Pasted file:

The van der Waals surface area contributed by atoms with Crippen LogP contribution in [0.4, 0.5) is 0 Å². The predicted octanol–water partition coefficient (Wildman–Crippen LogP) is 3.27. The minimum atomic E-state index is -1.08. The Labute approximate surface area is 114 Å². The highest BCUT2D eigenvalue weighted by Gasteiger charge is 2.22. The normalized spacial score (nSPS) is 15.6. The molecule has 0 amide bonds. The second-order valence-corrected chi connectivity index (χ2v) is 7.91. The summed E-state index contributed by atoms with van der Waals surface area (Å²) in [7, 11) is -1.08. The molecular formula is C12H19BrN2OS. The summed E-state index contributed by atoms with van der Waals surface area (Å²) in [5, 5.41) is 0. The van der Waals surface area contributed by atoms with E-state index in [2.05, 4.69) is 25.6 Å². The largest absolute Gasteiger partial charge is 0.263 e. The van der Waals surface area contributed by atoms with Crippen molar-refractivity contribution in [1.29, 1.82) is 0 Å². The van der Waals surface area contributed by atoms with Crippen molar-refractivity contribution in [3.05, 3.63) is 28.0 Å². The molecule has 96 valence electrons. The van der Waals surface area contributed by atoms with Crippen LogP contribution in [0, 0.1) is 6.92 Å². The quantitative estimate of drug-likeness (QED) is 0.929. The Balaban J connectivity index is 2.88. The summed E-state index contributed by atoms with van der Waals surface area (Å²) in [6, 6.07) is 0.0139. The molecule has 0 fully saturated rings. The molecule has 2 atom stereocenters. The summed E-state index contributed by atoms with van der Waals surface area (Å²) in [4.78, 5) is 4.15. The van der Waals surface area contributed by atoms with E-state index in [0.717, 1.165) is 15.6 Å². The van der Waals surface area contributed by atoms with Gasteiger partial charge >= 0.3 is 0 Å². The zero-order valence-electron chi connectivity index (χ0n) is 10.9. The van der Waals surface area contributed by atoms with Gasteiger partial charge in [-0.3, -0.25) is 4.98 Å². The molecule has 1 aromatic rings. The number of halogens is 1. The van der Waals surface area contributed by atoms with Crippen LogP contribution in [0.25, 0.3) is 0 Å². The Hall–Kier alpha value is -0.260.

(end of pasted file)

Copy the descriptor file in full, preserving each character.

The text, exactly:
The van der Waals surface area contributed by atoms with Crippen LogP contribution in [0.4, 0.5) is 0 Å². The predicted octanol–water partition coefficient (Wildman–Crippen LogP) is 3.27. The minimum atomic E-state index is -1.08. The Labute approximate surface area is 114 Å². The highest BCUT2D eigenvalue weighted by Gasteiger charge is 2.22. The normalized spacial score (nSPS) is 15.6. The molecule has 0 amide bonds. The second-order valence-corrected chi connectivity index (χ2v) is 7.91. The summed E-state index contributed by atoms with van der Waals surface area (Å²) in [7, 11) is -1.08. The molecular formula is C12H19BrN2OS. The summed E-state index contributed by atoms with van der Waals surface area (Å²) in [5, 5.41) is 0. The van der Waals surface area contributed by atoms with E-state index in [2.05, 4.69) is 25.6 Å². The largest absolute Gasteiger partial charge is 0.263 e. The van der Waals surface area contributed by atoms with Crippen molar-refractivity contribution in [1.29, 1.82) is 0 Å². The van der Waals surface area contributed by atoms with Crippen molar-refractivity contribution in [3.05, 3.63) is 28.0 Å². The molecule has 96 valence electrons. The van der Waals surface area contributed by atoms with Crippen LogP contribution in [0, 0.1) is 6.92 Å². The quantitative estimate of drug-likeness (QED) is 0.929. The Balaban J connectivity index is 2.88. The summed E-state index contributed by atoms with van der Waals surface area (Å²) in [6, 6.07) is 0.0139. The molecule has 0 fully saturated rings. The molecule has 2 atom stereocenters. The summed E-state index contributed by atoms with van der Waals surface area (Å²) in [4.78, 5) is 4.15. The van der Waals surface area contributed by atoms with E-state index in [0.717, 1.165) is 15.6 Å². The van der Waals surface area contributed by atoms with Gasteiger partial charge >= 0.3 is 0 Å². The zero-order valence-electron chi connectivity index (χ0n) is 10.9. The van der Waals surface area contributed by atoms with Gasteiger partial charge in [-0.3, -0.25) is 4.98 Å². The molecule has 1 aromatic rings. The number of halogens is 1. The van der Waals surface area contributed by atoms with Crippen LogP contribution in [0.25, 0.3) is 0 Å². The Hall–Kier alpha value is -0.260.